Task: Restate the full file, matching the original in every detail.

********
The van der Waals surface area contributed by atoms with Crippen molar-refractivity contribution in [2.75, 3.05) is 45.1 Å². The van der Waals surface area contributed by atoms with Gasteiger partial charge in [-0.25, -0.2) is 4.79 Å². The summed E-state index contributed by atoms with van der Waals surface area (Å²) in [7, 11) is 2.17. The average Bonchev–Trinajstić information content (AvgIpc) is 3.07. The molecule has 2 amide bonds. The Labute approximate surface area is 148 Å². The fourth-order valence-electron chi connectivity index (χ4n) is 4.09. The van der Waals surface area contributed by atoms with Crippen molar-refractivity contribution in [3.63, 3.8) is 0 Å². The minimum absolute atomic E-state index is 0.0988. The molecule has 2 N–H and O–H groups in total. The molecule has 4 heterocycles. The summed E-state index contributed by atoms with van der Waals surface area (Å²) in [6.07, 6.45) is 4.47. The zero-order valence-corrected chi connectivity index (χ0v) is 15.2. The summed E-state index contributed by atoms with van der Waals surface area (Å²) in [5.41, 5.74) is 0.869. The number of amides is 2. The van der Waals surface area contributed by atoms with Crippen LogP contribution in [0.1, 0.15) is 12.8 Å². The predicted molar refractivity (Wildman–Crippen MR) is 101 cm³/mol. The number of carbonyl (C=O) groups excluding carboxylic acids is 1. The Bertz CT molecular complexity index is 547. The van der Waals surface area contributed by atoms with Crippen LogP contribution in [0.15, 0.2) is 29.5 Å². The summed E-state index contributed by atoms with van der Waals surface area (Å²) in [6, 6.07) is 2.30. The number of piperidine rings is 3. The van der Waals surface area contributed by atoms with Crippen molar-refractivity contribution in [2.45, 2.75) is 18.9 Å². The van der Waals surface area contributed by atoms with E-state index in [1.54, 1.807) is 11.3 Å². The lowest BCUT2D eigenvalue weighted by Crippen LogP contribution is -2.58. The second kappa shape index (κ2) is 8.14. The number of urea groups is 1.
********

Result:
The van der Waals surface area contributed by atoms with Crippen molar-refractivity contribution in [2.75, 3.05) is 45.1 Å². The van der Waals surface area contributed by atoms with Gasteiger partial charge in [-0.25, -0.2) is 4.79 Å². The summed E-state index contributed by atoms with van der Waals surface area (Å²) in [7, 11) is 2.17. The average Bonchev–Trinajstić information content (AvgIpc) is 3.07. The molecule has 2 amide bonds. The Labute approximate surface area is 148 Å². The fourth-order valence-electron chi connectivity index (χ4n) is 4.09. The van der Waals surface area contributed by atoms with Crippen molar-refractivity contribution in [3.63, 3.8) is 0 Å². The minimum absolute atomic E-state index is 0.0988. The molecule has 2 N–H and O–H groups in total. The molecule has 4 heterocycles. The summed E-state index contributed by atoms with van der Waals surface area (Å²) in [6.07, 6.45) is 4.47. The zero-order valence-corrected chi connectivity index (χ0v) is 15.2. The summed E-state index contributed by atoms with van der Waals surface area (Å²) in [5.41, 5.74) is 0.869. The number of amides is 2. The van der Waals surface area contributed by atoms with Crippen LogP contribution in [0.1, 0.15) is 12.8 Å². The predicted molar refractivity (Wildman–Crippen MR) is 101 cm³/mol. The number of carbonyl (C=O) groups excluding carboxylic acids is 1. The Bertz CT molecular complexity index is 547. The van der Waals surface area contributed by atoms with Crippen LogP contribution in [0.15, 0.2) is 29.5 Å². The summed E-state index contributed by atoms with van der Waals surface area (Å²) in [6, 6.07) is 2.30. The number of piperidine rings is 3. The van der Waals surface area contributed by atoms with Crippen molar-refractivity contribution in [2.45, 2.75) is 18.9 Å². The van der Waals surface area contributed by atoms with E-state index in [1.54, 1.807) is 11.3 Å². The lowest BCUT2D eigenvalue weighted by Crippen LogP contribution is -2.58. The second kappa shape index (κ2) is 8.14. The number of urea groups is 1.